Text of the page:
With so few toilet facilities, this was a common practice for most households in the village. The health risks from such a practice are twofold: Firstly there are the obvious dangers of disease from the exposed excretia; however, people also suffer illnesses regularly as a consequence of not being able to go to the toilet when they need to.

As one woman explained to me, "we have to go either early in the morning or late at night, so that people don't see us. I had to go to the doctor recently. It costs a lot to go to the doctor, and we have to travel very far. And when we women go, someone [another woman] has to come with us. He told me the problem was due to my not going to the toilet when I needed to." This story was not uncommon for the people, and especially the women, of many of the villages. 

In addition, not using soap, and poor hygeine around food preparation and storage, mean illness was common in the village.

Through the projects activties, campaigning, awareness raising and education, sanitation is improving. Across 50 villages, 2,350 families are being encouraged and assisted in constructing toilets, which is very significant. The woman to whom I spoke has recently built a toilet (pictured below). The children are learning about the importance of such things from an early age, and in many cases are imparting this knowledge to their parents in the home.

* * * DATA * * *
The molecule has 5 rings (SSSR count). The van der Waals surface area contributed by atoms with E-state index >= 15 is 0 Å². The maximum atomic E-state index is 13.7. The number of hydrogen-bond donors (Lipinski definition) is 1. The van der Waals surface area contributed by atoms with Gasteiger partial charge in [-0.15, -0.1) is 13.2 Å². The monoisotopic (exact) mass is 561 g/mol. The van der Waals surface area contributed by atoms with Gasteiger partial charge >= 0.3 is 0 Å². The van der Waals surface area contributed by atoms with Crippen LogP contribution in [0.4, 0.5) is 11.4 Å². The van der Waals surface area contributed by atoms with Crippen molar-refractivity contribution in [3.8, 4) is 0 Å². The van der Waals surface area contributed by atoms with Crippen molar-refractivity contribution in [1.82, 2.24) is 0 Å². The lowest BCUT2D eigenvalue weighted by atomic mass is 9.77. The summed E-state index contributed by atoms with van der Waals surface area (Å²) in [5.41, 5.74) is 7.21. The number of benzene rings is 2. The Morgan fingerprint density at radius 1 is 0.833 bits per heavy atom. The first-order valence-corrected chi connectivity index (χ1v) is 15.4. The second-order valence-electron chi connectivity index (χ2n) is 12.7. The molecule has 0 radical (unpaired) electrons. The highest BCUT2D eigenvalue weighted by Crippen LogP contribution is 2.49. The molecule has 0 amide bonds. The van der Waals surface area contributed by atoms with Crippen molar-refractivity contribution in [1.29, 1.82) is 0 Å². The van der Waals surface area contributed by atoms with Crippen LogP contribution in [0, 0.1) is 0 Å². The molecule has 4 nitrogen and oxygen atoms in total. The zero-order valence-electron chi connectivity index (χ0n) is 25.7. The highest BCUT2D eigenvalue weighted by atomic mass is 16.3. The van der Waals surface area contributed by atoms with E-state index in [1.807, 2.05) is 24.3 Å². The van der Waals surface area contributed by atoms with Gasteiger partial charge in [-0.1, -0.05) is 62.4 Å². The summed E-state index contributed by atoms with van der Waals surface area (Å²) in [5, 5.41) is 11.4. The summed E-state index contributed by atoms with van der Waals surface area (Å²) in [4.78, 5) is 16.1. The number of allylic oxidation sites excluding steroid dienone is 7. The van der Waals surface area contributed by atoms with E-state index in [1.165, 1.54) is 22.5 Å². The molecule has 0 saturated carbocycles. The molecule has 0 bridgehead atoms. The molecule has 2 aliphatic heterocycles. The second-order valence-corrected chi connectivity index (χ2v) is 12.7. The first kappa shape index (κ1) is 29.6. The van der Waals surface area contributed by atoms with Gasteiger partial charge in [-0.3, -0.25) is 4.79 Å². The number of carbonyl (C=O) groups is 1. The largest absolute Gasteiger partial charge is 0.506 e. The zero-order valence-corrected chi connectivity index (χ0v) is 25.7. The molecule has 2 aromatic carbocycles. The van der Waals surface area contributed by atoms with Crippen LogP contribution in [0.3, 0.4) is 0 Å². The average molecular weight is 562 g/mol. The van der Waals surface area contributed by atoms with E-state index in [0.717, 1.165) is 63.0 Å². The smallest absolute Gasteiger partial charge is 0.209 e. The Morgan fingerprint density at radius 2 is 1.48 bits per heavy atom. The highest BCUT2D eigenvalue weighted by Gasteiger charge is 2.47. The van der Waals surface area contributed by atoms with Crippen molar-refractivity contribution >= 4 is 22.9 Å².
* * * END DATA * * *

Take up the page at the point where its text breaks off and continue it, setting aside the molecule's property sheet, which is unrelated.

Healthier, cleaner, home and school environments make a big difference to the lives of these children, and their ability to study. This can be seen in that first classroom, where there is no more stench from the road. They can now study happily and safely, and sing songs they have learnt about the importance of not spitting, not defacating openly, washing their hands before they eat.

Thank you for helping to empower a community to create a healthy environment for their children. 

If you are able to donate again, on Wednesday 13th March, Globalgiving USA is matching all donations with a 30% contribution, up to $1,000 per donor. This is a unique opportunity to make your contribution to these activities count for even more than usual. Please do consider donating on this day, or letting people who might be interested know. The matching will begin at 9am ET. 

With gratitude and best wishes,

Keval Shah.

Sanitation poster
Sanitation poster